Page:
Herodotus, with a Comm. by J. W. Blakesley

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General Books LLC, 2013 - 142 strán (strany)
This historic book may have numerous typos and missing text. Purchasers can usually download a free scanned copy of the original book (without typos) from the publisher. Not indexed. Not illustrated. 1854 edition. Excerpt: ...the normal subjunctive, but contains the with of the speaker for the contemplated re-sult, over and above the sense which would follow from the subjunctive; "or fall (as the gods grant he may I) under ut Tov ruy Toix e....?x1' "one of the walls of which communicated with the outside of the house." For the use of the word iatxt'y, see note on 138. rtxvAffaxro OlKoboflttOV rby dTJffCtVpbvrovssaaiXios. Muller (Orchomeiiue, pp. 95, seqq.) endeavours to show that the story of the two brothers robbing the treasury of the king, and the escape of one of the two by the bold expedient of decapitating the other who was caught, is an ancient Minytean tradition, which was carried (he conceives) like many others to Egypt, and afterwards reproduced by the i(-i yriTai as a native Egyptian story. The grounds of this opinion consist mainly in the existence of a story, almost identical in its circumstances, in which the two brothers are Agamedes and Trophonius. Paukani As found it current at Orehomemu in Bceotia, where Hyrieus (the eponymous founder of Hyrea) was made the owner of the robbed treasurehouse (ix. 37. 3). Charax of Pergamus related a similar adventure in the treasure-house of Augeas at Elit. He made Agamedes king of Stymphalus in Arcadia, and Trophonius his son; and the victim who lost his head Cercyon, another son of Agamedes; and he added the further circumstance that Daedalus, who happened to be at the court of Augeas, both devised the snare in which Cercyon was taken and put Augeas on the track of the fugitives (ap. Schol. ad Arittoph. Nub. 608). But, although an ethnical connexion between the Minyaeans and the Epeans (Augeas's subjects) may be al lowed, and the names of..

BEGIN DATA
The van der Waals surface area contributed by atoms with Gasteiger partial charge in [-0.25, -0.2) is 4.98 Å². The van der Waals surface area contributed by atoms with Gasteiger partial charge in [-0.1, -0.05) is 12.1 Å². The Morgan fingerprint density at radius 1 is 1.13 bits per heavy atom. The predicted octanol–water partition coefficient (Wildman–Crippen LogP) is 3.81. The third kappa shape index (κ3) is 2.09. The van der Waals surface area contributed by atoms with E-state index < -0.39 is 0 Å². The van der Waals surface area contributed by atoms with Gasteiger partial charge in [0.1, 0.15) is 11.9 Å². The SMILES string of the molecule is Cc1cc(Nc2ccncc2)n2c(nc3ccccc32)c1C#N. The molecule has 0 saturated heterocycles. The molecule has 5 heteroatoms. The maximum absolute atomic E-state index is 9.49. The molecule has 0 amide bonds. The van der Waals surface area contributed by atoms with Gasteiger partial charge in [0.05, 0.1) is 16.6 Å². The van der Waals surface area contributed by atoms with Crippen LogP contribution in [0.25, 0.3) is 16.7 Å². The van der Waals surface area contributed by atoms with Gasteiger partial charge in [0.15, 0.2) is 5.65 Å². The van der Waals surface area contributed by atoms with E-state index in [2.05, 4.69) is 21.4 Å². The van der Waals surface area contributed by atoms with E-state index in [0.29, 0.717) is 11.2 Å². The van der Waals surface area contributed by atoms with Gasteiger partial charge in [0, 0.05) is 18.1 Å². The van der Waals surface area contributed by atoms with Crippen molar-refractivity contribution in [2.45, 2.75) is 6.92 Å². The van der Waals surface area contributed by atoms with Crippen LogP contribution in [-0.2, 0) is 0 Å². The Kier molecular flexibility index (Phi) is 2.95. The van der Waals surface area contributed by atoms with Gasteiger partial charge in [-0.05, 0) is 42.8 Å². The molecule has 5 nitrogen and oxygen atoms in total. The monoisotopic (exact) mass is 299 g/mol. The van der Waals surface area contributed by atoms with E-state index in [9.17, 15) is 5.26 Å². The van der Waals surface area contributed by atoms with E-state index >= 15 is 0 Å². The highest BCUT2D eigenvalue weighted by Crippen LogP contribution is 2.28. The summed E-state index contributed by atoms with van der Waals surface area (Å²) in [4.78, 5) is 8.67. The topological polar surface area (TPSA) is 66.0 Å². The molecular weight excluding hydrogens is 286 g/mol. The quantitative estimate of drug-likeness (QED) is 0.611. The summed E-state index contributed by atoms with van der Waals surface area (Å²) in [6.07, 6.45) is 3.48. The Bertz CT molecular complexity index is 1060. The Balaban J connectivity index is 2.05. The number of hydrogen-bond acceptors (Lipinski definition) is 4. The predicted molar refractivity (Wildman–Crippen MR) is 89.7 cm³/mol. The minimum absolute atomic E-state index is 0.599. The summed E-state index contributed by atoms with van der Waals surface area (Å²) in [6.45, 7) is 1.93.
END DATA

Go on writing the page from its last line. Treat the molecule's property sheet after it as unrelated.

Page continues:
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Herodotus was the inventor of universal history. Often called the Father of History, his histories are divided into nine books named after the nine muses. A native of Halicarnassus on the coast of Asia Minor (modern Bodrum, Turkey), he traveled extensively, writing lively descriptions of the lands he saw and the peoples he encountered. Herodotus set out to relate the story of the conflict of the Greeks of his own time against the "barbarian" Asiatic empire of Achaemenid Persia. His long narrative, titled by modern convention The Histories, begins with the earliest traditions he believed reliable. It ends with a highly colored account of the defeat of the Persian emperor Xerxes and his immense army of slaves by a much smaller number of Greeks fighting to preserve their freedom. Herodotus wrote history, but his methods and assumptions were not those of a modern historian, and his work was unjustly rejected by his successor Thucydides as factually highly unreliable and full of inappropriate romance. By his own admission, Herodotus retold the stories of other peoples without necessarily believing them all. This allowed him total artistic freedom and control to create a picture of the world that corresponded entirely to his own view of it. The result is a picture of Herodotus's world that is also a picture of his mind and, therefore, of many other Greek minds during the period known as "late Archaic." During this period, the Greek mind was dominated by reason, the domain of the first philosophers and the observant and thoughtful medical theorists of the Hippocratic school. Traditional beliefs in the gods of Homer and in their Oracles, especially the Oracle at Delphi, also dominated during this period. The literary genius of Herodotus consisted in the art of the storyteller. The stories he chose to tell, and the order in which he told them, provide his readers with a total view of his world and the way in which the will of the gods and the ambitions of humans interacted to produce what is known as history. For this reason the ancient critic Longinus justly called Herodotus "the most Homeric of all authors." Like Homer, Herodotus strove to understand the world theologically---a goal that makes his work difficult for the reader to understand at first. But, in place of Homer's divine inspiration, Herodotus used his eyes and ears and wrote not poetry but prose. Rejecting what is commonly known as myth, he accepted instead "oral tradition" about remembered events. For example, although he believed that the Trojan War had been fought, he could not investigate it beyond what the poets had said. In his view this "ancient history" of the Greeks and the peoples of Asia was not like contemporary history, because the heroes of old who had created it were beings of a different and superior order who had had a different, direct, and personal relationship with the gods. In recognizing this distinction, Herodotus defined for all time the limits of the historian's discipline.

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